Why Last Year’s Rosés Are Your Best Bet for Drinking Now
Blame it on the supply chain: The rosé vintage we would normally be uncorking now will arrive late. But last year’s excellent vintage has only gotten better, and you can (and should) still find the bottles on wine store shelves.
MANY WINES may sit on store shelves for 12 months or longer. But rosés are marketed as seasonal wines, with the new vintage traditionally replacing the old. For retailers, last year’s rosés are yesterday’s news—except this year, it seems.
Since the rosés from the 2021 harvest will be arriving much more slowly this spring, and there are plenty of last spring’s—i.e., 2020’s—pinks still around, I decided to sample some of these “leftover” wines. Could they be just as good or perhaps even better than they were last year?
Rocco Lombardo, president of the Napa-based wine marketer Wilson Daniels, was one of the few importers I spoke with for this column whose 2021 Provence rosés have arrived stateside. He expected them to be in stores by mid-April. “We sell 75% of our rosés between April and September,” he told me in a phone call. Still, Mr. Lombardo decried the idea that rosé is a “seasonal” wine, to be consumed only at a specific time of year. It makes no more sense to him than the idea that sparkling wine should be consumed only for a celebration.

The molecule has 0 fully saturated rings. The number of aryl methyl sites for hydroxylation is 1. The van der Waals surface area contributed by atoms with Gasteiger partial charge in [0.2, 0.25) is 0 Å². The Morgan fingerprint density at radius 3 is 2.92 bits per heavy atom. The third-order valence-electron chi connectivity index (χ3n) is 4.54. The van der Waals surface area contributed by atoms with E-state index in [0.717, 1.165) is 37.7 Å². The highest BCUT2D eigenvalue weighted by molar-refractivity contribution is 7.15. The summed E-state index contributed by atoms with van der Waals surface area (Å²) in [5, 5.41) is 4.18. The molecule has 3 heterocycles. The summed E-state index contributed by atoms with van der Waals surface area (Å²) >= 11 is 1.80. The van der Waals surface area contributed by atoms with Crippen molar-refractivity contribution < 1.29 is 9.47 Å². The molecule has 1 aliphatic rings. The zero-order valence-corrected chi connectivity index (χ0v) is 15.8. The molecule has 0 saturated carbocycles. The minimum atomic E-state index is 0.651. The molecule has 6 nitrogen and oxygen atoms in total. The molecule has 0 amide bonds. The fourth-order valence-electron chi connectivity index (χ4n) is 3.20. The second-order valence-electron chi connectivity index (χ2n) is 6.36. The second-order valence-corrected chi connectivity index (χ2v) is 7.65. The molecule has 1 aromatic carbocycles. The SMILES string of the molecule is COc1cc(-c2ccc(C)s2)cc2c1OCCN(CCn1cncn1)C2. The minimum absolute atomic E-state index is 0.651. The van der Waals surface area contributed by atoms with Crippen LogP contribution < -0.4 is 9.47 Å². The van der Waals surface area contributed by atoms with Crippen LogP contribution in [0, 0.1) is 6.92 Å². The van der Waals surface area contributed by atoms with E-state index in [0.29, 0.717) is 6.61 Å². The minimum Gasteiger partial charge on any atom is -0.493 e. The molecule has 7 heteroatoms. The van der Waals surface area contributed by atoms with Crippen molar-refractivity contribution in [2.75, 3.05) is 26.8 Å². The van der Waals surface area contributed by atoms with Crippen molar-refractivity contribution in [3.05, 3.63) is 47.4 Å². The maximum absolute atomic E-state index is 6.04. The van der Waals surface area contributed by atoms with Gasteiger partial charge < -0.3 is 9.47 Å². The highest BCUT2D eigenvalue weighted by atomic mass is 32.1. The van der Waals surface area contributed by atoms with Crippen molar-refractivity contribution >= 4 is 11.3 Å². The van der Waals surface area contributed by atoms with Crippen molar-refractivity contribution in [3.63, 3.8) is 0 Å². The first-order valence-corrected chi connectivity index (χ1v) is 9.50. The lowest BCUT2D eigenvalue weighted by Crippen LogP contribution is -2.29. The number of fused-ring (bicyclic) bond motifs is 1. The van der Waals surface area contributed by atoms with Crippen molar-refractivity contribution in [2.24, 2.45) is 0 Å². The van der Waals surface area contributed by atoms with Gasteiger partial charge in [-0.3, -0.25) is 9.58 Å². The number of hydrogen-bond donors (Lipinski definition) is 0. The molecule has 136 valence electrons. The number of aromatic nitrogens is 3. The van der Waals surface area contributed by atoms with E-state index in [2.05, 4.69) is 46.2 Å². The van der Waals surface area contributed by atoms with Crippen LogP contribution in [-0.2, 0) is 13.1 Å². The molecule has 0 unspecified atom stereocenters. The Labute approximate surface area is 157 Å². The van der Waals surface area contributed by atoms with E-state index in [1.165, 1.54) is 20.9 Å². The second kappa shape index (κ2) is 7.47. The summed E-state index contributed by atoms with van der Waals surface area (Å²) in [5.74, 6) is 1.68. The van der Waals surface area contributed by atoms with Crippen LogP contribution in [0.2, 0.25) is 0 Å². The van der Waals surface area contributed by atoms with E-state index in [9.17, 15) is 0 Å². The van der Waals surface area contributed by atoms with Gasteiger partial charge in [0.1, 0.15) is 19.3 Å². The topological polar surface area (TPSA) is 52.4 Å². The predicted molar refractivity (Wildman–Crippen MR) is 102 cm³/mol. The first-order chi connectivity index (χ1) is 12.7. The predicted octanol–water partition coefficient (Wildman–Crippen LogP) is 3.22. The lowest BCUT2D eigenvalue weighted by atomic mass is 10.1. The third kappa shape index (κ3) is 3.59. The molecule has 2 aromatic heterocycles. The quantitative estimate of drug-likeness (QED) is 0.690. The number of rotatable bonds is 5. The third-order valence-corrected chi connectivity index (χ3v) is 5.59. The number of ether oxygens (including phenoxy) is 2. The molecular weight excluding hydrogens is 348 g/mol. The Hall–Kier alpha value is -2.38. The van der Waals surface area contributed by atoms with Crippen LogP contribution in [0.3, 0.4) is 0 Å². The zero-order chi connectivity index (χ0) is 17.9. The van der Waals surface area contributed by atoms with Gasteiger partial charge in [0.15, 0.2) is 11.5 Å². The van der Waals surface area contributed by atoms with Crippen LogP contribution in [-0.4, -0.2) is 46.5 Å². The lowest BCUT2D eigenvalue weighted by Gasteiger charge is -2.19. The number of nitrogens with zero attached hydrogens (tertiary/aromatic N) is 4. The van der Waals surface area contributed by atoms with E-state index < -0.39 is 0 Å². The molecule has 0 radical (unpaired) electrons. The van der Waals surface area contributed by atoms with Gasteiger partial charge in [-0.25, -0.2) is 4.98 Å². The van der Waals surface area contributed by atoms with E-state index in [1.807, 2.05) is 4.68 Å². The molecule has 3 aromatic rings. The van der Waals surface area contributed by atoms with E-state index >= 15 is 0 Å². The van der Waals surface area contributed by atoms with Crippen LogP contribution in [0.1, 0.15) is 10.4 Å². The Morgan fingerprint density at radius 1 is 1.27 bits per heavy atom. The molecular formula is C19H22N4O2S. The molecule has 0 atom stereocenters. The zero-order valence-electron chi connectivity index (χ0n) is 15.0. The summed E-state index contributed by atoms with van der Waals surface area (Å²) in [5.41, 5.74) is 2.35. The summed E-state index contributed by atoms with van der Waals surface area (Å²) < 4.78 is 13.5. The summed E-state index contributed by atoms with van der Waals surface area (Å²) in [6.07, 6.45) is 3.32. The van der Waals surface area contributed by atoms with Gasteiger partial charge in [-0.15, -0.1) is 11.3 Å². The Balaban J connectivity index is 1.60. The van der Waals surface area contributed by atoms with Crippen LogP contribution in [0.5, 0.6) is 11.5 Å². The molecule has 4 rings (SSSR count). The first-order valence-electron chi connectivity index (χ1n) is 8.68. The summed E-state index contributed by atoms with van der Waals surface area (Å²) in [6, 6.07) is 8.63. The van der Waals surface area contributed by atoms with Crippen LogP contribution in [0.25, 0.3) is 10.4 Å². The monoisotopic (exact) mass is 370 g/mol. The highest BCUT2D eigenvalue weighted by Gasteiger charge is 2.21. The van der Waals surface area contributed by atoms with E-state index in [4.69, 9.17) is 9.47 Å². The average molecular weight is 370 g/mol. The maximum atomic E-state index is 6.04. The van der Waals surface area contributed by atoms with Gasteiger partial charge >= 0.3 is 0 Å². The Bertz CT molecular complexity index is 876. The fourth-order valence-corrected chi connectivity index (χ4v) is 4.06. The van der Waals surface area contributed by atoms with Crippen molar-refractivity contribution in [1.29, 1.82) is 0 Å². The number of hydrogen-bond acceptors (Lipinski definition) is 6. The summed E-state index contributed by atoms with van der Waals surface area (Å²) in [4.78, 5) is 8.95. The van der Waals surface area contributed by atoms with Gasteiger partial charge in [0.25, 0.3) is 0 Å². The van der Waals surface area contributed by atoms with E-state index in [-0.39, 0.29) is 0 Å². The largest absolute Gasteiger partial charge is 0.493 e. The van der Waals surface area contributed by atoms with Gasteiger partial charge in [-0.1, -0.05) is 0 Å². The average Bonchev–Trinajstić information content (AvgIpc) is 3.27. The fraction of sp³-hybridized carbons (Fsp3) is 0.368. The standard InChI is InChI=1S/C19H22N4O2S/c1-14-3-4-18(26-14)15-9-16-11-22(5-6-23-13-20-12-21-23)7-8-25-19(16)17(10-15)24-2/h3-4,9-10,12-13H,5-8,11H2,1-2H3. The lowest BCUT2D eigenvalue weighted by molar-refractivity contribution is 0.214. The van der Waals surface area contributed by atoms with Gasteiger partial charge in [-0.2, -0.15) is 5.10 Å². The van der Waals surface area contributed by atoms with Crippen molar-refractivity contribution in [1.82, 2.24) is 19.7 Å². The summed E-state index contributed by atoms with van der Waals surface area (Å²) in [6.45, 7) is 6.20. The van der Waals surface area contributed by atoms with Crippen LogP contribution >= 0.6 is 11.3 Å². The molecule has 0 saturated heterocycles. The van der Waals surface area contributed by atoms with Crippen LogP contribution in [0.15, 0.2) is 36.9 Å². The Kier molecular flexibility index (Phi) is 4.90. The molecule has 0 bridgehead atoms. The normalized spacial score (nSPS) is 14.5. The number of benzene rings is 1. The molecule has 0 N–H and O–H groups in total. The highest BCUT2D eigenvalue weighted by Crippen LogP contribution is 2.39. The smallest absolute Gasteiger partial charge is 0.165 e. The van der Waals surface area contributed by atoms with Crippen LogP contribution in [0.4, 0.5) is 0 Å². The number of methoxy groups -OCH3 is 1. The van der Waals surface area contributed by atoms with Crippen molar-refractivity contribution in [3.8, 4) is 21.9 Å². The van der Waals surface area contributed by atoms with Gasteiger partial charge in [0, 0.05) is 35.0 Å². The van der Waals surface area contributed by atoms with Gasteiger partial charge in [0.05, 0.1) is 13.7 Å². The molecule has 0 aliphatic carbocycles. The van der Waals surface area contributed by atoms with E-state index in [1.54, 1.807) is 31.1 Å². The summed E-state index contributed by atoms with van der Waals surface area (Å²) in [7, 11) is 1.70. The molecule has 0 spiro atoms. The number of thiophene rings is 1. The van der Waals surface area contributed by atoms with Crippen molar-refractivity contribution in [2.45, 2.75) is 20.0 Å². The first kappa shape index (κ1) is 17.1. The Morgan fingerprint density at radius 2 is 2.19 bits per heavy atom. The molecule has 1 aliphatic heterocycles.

A complex rosé from Provence has the ability to age, Mr. Lombardo contended. His company is actually creating a library of rosé back-vintages in magnums. “These wines have complexity, and they’re great food wines,” he said.
I found a huge number of 2020 rosés on the shelves of Total Wine & More in West Orange, N.J. I asked a sales associate stacking boxes if customers notice that they are last year’s wines. She assured me that they don’t notice or care. “The wines are still good,” she said.
She was right about the rosés I bought from Total that day. The terrific 2020 Peyrassol Cuvée des Commandeurs Côtes de Provence ($27) from Provence was not just good but downright delicious. There wasn’t anything “leftover” about its floral aromas and bright acidity.
OENOFILE / Last Year’s Rosés, Today’s Terrific Values
2020 Peyrassol Cuvée Des Commandeurs Côtes de Provence
An elegant yet vibrant rosé from one of the oldest properties in Provence, this Grenache-dominant blend is marked by floral notes and a crisp acidity. A rosé that can improve with (a bit of) time.
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